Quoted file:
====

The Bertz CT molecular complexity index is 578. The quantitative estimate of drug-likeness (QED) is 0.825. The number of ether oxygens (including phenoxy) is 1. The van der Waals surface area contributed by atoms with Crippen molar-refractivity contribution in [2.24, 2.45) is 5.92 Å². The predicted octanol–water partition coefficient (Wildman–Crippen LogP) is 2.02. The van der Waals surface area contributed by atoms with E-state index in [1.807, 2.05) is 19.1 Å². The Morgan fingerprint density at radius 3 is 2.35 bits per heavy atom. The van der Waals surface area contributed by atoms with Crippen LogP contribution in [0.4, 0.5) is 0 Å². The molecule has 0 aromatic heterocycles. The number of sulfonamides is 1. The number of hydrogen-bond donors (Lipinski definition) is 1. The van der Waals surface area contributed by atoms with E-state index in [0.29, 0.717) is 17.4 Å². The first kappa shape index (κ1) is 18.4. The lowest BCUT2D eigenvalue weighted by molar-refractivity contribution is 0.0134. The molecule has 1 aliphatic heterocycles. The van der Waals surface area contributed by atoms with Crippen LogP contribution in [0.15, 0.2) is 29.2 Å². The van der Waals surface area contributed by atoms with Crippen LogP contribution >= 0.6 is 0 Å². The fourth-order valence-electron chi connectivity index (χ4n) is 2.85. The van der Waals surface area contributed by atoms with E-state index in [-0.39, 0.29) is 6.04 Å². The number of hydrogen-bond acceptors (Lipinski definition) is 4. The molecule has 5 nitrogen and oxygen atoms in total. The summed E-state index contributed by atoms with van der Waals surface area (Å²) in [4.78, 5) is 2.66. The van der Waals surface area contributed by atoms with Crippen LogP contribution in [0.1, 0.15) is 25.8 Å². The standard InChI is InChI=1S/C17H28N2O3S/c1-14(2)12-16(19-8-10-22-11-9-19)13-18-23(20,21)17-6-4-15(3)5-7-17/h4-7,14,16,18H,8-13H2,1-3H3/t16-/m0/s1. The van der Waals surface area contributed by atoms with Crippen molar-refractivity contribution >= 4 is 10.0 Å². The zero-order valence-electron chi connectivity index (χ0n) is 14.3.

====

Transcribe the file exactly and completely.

The Bertz CT molecular complexity index is 578. The quantitative estimate of drug-likeness (QED) is 0.825. The number of ether oxygens (including phenoxy) is 1. The van der Waals surface area contributed by atoms with Crippen molar-refractivity contribution in [2.24, 2.45) is 5.92 Å². The predicted octanol–water partition coefficient (Wildman–Crippen LogP) is 2.02. The van der Waals surface area contributed by atoms with E-state index in [1.807, 2.05) is 19.1 Å². The Morgan fingerprint density at radius 3 is 2.35 bits per heavy atom. The van der Waals surface area contributed by atoms with Crippen LogP contribution in [0.4, 0.5) is 0 Å². The molecule has 0 aromatic heterocycles. The number of sulfonamides is 1. The number of hydrogen-bond donors (Lipinski definition) is 1. The van der Waals surface area contributed by atoms with E-state index in [0.29, 0.717) is 17.4 Å². The first kappa shape index (κ1) is 18.4. The lowest BCUT2D eigenvalue weighted by molar-refractivity contribution is 0.0134. The molecule has 1 aliphatic heterocycles. The van der Waals surface area contributed by atoms with Crippen LogP contribution in [0.15, 0.2) is 29.2 Å². The van der Waals surface area contributed by atoms with Crippen LogP contribution >= 0.6 is 0 Å². The fourth-order valence-electron chi connectivity index (χ4n) is 2.85. The van der Waals surface area contributed by atoms with E-state index in [-0.39, 0.29) is 6.04 Å². The number of hydrogen-bond acceptors (Lipinski definition) is 4. The molecule has 5 nitrogen and oxygen atoms in total. The summed E-state index contributed by atoms with van der Waals surface area (Å²) in [4.78, 5) is 2.66. The van der Waals surface area contributed by atoms with Crippen LogP contribution in [0.1, 0.15) is 25.8 Å². The standard InChI is InChI=1S/C17H28N2O3S/c1-14(2)12-16(19-8-10-22-11-9-19)13-18-23(20,21)17-6-4-15(3)5-7-17/h4-7,14,16,18H,8-13H2,1-3H3/t16-/m0/s1. The van der Waals surface area contributed by atoms with Crippen molar-refractivity contribution >= 4 is 10.0 Å². The zero-order valence-electron chi connectivity index (χ0n) is 14.3.